By George P. Nassos
Earlier this month, I participated in the International Orthodox Theological Association 2023 Conference held in Volos, Greece. It consisted of about 400 participants from 45 different countries. Almost all of the presentations were theological based but there were very few based on the environment, one of which was mine. Below is a summary of the presentation I gave at this conference.
Have you ever wondered what the earth was like before humans inhabited it and started to change it? The earth consisted of trees, flowers, fruits, vegetables, birds, animals, soil, water and fish. The trees produce thousands of blossoms in order to bear fruits. The blossoms would eventually fall to the ground and enrich the soil. The birds would eat the fruit and the seeds fall to the ground to produce more trees. Animals eat the plants and other smaller animals, and when they die they become food for another animal or deteriorate and fertilize the soil. Basically, God designed nature to sustain itself without producing any waste. Then humans came on the earth.
The environment continued to be in excellent condition until the past century or two. The natural resources continued to provide the necessary requirements for everyone. The availability of fresh water for everyone continued in quality and quantity. And the human population was of reasonable size having no detrimental effects on the environment. However, despite all these positive attributes of the environment, there appeared to be a decline in the condition of the atmosphere, particularly since 1950 when this decline started to accelerate.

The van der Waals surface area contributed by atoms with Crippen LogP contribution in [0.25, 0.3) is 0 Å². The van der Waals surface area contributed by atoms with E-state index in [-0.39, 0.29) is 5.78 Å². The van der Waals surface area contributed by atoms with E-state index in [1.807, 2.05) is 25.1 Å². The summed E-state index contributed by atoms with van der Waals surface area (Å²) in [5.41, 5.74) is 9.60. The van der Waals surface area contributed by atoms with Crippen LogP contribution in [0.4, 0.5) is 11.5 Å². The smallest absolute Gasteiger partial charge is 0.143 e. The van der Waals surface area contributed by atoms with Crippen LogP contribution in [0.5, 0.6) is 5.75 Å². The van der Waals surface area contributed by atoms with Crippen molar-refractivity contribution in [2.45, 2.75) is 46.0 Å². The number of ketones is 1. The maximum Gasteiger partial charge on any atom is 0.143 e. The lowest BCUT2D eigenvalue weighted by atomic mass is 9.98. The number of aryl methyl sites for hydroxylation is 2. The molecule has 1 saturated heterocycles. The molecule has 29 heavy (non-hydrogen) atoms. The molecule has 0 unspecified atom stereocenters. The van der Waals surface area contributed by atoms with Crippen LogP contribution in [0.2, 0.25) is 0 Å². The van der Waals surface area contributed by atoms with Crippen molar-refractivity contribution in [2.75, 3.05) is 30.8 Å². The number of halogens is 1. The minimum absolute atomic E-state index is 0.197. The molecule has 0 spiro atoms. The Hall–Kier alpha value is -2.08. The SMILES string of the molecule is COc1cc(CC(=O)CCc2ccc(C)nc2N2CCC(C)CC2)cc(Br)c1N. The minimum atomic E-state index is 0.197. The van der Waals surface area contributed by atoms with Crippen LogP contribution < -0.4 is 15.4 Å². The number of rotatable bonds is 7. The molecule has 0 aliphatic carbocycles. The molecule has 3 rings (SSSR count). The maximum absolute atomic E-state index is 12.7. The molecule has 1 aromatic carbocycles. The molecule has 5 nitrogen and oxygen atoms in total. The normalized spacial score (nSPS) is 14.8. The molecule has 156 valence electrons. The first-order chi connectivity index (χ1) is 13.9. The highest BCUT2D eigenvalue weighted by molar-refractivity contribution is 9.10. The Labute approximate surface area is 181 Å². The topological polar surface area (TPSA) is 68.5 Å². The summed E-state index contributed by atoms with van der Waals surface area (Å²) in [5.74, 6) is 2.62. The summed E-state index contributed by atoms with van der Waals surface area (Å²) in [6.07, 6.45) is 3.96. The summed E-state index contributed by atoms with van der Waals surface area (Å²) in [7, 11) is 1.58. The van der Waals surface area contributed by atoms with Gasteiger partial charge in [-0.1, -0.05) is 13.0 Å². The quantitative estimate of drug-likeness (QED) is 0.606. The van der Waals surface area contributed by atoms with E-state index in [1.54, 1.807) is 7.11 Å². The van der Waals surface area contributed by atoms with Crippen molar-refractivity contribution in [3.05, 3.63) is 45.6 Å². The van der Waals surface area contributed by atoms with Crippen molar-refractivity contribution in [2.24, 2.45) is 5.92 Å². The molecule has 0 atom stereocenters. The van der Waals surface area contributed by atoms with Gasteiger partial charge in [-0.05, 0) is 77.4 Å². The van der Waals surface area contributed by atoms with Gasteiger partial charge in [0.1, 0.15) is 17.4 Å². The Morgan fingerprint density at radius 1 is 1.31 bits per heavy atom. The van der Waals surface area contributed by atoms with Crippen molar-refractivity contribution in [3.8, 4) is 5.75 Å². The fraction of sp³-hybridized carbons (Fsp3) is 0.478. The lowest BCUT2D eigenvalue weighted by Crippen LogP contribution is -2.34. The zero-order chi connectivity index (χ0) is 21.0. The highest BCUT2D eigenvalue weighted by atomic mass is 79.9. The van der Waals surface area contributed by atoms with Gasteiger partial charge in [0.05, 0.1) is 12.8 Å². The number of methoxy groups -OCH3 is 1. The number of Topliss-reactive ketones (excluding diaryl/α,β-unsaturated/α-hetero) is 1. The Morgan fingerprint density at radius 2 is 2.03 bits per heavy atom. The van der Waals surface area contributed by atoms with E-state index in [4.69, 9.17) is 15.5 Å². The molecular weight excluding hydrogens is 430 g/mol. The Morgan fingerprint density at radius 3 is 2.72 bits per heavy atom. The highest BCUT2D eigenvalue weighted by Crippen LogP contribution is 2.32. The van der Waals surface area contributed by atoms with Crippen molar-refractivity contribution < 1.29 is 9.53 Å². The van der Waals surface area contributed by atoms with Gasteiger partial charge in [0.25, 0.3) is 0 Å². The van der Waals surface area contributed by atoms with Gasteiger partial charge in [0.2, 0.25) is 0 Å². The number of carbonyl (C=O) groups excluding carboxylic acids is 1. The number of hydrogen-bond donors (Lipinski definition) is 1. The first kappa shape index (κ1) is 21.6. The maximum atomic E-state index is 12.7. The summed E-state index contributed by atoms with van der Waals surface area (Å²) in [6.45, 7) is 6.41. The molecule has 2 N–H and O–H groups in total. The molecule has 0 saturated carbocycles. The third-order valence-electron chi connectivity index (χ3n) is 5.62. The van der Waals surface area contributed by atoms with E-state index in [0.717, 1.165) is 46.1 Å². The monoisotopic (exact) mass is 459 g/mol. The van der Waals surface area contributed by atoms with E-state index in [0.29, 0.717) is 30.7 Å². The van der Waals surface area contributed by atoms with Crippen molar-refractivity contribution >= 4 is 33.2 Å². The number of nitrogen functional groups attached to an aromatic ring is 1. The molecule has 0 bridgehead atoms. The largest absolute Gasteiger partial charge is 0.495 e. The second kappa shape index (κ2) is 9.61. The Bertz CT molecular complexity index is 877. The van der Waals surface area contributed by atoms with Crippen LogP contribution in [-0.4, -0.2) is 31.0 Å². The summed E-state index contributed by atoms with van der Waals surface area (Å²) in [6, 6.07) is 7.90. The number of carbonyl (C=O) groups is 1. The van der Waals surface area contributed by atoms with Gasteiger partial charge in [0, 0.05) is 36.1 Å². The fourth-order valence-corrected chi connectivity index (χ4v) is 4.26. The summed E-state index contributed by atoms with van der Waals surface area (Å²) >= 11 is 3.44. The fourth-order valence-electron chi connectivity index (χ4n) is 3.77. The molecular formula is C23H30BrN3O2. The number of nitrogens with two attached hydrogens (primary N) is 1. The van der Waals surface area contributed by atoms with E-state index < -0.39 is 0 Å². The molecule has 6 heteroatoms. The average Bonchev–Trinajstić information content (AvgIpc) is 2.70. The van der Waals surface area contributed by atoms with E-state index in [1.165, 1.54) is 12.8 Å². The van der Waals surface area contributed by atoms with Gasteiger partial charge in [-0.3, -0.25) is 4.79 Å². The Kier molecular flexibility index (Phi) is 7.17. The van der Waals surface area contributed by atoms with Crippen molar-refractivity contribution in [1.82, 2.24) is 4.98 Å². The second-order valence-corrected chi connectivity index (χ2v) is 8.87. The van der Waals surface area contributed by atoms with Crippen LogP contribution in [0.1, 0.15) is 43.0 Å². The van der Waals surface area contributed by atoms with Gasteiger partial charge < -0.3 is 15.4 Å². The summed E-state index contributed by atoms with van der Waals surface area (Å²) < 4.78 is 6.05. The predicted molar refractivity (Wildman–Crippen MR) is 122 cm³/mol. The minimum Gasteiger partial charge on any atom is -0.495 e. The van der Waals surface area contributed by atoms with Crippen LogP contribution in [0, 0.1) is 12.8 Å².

In 1988, James Hansen, then Director of the Goddard Institute for Space Studies, gave a testimony before Congress about the increasing concentration of carbon dioxide (CO2) in the atmosphere. For the past two centuries, the concentration was relatively constant at about 280 parts per million (ppm), but his studies showed that since the industrial revolution the concentration has been increasing. Hansen presented a warning that if the concentration exceeds 350 ppm, the world is going to be in trouble. His presentation caused some action to be taken.